Despite its acquisition of Nicira, VMware says it’s not “at war” with Cisco. Technically, that’s correct. VMware and its parent company, EMC, will continue to do business with Cisco as they add meat to the bones of their data-center virtualization strategy. But the die was cast, and  Cisco should have known it. There were intimations previously that the relationship between Cisco and EMC had been infected by mutual suspicion, and VMware’s acquisition of Nicira adds to the fear and loathing. Will Cisco, as rumored, move into storage? How will Insieme, helmed by Cisco’s aging switching gods, deliver a rebuttal to VMware’s networking aspirations? It won’t be too long before the answers trickle out.

Still, for now, Cisco, EMC, and VMware will protest that it’s business as usual. In some ways, that will be true, but it will also be a type of strategic misdirection. The relationship between EMC and Cisco will not be the same as it was before yesterday’s news hit the wires. When these partners get together for meetings, candor could be conspicuous by its absence.

Acquisitive Roads Not Traveled

Some have posited that Cisco might have acquired Nicira if VMware had not beaten it to the punch. I don’t know about that. Perhaps Cisco might have bought Nicira if the asking price were low, enabling Cisco to effectively kill the startup and be done with it. But Cisco would not have paid $1.26 billion for a company whose approach to networking directly contradicts Cisco’s hardware-based business model and market dominance. One typically doesn’t pay that much to spike a company, though I suppose if the prospective buyer were concerned enough about a strategic technology shift and a major market inflection, it might do so. In this case, though, I suspect Cisco was blindsided by VMware. It just didn’t see this coming — at least not now, not at such an early state of Nicira’s development.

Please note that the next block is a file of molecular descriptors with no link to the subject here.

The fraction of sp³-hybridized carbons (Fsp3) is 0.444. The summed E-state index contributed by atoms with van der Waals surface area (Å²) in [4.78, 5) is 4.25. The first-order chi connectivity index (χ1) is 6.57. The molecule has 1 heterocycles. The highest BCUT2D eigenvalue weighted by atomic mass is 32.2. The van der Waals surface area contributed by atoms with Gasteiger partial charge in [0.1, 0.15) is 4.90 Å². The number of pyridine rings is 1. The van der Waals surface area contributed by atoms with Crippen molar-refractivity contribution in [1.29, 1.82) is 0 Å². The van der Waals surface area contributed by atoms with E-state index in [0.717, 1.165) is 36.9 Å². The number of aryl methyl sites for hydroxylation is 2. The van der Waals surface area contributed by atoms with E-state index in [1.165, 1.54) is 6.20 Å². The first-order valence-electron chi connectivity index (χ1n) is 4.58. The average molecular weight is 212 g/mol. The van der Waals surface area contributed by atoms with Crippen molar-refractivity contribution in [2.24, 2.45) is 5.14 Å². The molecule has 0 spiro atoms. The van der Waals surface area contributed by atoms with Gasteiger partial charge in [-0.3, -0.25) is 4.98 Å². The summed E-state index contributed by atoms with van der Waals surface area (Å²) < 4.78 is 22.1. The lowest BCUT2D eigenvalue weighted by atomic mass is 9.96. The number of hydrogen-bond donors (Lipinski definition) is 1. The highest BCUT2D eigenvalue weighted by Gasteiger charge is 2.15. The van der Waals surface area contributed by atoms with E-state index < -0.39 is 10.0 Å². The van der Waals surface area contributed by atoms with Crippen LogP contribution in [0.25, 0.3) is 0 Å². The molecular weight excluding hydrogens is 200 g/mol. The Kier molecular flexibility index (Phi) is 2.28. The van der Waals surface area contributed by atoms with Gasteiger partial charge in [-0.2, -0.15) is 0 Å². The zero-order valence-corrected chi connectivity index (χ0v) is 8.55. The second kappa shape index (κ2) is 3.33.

Similarly, I didn’t see Microsoft or Citrix as buyers of Nicira. Microsoft is distracted by its cloud-service provider aspirations, and the $1.26 billion would have been too rich for Citrix.

IBM’s Moves and Cisco’s Overseas Cash Horde

One company I had envisioned as a potential (though less likely) acquirer of Nicira was IBM, which already has a vSwitch. IBM might now settle for the SDN-controller technology available from Big Switch Networks. The two have been working together on IBM’s Open Data Center Interoperable Network (ODIN), and Big Switch’s technology fits well with IBM’s PureSystems and its top-down model of having application workloads command and control  virtualized infrastructure. As the second network-virtualization domino to fall, Big Switch likely will go for a lower price than did Nicira.

On Twitter, Dell’s Brad Hedlund asked whether Cisco would use its vast cash horde to strike back with a bold acquisition of its own. Cisco has two problems here. First, I don’t see an acquisition that would effectively blunt VMware’s move. Second, about 90 percent of Cisco’s cash (more than $42 billion) is offshore, and CEO John Chambers doesn’t want to take a tax hit on its repatriation. He had been hoping for a “tax holiday” from the U.S. government, but that’s not going to happen in the middle of an election campaign, during a macroeconomic slump in which plenty of working Americans are struggling to make ends meet. That means a significant U.S.-based acquisition likely is off the table, unless the target company is very small or is willing to take Cisco stock instead of cash.